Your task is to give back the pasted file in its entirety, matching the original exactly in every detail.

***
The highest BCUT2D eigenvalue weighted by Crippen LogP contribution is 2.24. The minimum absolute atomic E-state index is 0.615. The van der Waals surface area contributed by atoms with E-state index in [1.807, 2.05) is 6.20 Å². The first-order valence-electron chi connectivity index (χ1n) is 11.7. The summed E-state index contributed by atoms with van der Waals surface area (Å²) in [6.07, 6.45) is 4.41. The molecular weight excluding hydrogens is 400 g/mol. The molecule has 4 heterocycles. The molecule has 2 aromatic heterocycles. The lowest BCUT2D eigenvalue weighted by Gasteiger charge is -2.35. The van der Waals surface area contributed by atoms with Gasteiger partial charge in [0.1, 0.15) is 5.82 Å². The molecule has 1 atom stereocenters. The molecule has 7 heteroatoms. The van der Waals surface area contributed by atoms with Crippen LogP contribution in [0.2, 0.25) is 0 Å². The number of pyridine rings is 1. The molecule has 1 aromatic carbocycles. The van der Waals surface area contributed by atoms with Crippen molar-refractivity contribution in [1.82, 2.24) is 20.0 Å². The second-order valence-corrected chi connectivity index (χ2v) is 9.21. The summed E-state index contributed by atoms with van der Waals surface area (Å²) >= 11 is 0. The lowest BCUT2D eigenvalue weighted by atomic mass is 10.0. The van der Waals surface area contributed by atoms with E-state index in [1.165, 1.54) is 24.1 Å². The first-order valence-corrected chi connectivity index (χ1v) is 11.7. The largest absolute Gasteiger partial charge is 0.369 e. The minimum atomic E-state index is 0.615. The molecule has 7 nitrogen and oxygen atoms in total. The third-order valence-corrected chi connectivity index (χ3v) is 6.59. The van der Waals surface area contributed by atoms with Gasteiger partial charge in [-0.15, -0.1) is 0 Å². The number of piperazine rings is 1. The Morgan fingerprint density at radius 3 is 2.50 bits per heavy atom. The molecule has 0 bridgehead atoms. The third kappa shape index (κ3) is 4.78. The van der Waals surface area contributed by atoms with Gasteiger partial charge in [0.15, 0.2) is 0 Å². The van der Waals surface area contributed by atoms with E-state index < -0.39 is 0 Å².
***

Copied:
The highest BCUT2D eigenvalue weighted by Crippen LogP contribution is 2.24. The minimum absolute atomic E-state index is 0.615. The van der Waals surface area contributed by atoms with E-state index in [1.807, 2.05) is 6.20 Å². The first-order valence-electron chi connectivity index (χ1n) is 11.7. The summed E-state index contributed by atoms with van der Waals surface area (Å²) in [6.07, 6.45) is 4.41. The molecular weight excluding hydrogens is 400 g/mol. The molecule has 4 heterocycles. The molecule has 2 aromatic heterocycles. The lowest BCUT2D eigenvalue weighted by Gasteiger charge is -2.35. The van der Waals surface area contributed by atoms with Gasteiger partial charge in [0.1, 0.15) is 5.82 Å². The molecule has 1 atom stereocenters. The molecule has 7 heteroatoms. The van der Waals surface area contributed by atoms with Crippen LogP contribution in [0.2, 0.25) is 0 Å². The number of pyridine rings is 1. The molecule has 1 aromatic carbocycles. The van der Waals surface area contributed by atoms with Crippen molar-refractivity contribution in [1.82, 2.24) is 20.0 Å². The second-order valence-corrected chi connectivity index (χ2v) is 9.21. The summed E-state index contributed by atoms with van der Waals surface area (Å²) >= 11 is 0. The lowest BCUT2D eigenvalue weighted by atomic mass is 10.0. The van der Waals surface area contributed by atoms with E-state index in [1.165, 1.54) is 24.1 Å². The first-order valence-corrected chi connectivity index (χ1v) is 11.7. The largest absolute Gasteiger partial charge is 0.369 e. The minimum atomic E-state index is 0.615. The molecule has 7 nitrogen and oxygen atoms in total. The third-order valence-corrected chi connectivity index (χ3v) is 6.59. The van der Waals surface area contributed by atoms with Gasteiger partial charge in [-0.15, -0.1) is 0 Å². The number of piperazine rings is 1. The Morgan fingerprint density at radius 3 is 2.50 bits per heavy atom. The molecule has 0 bridgehead atoms. The third kappa shape index (κ3) is 4.78. The van der Waals surface area contributed by atoms with Gasteiger partial charge in [0.15, 0.2) is 0 Å². The van der Waals surface area contributed by atoms with E-state index < -0.39 is 0 Å².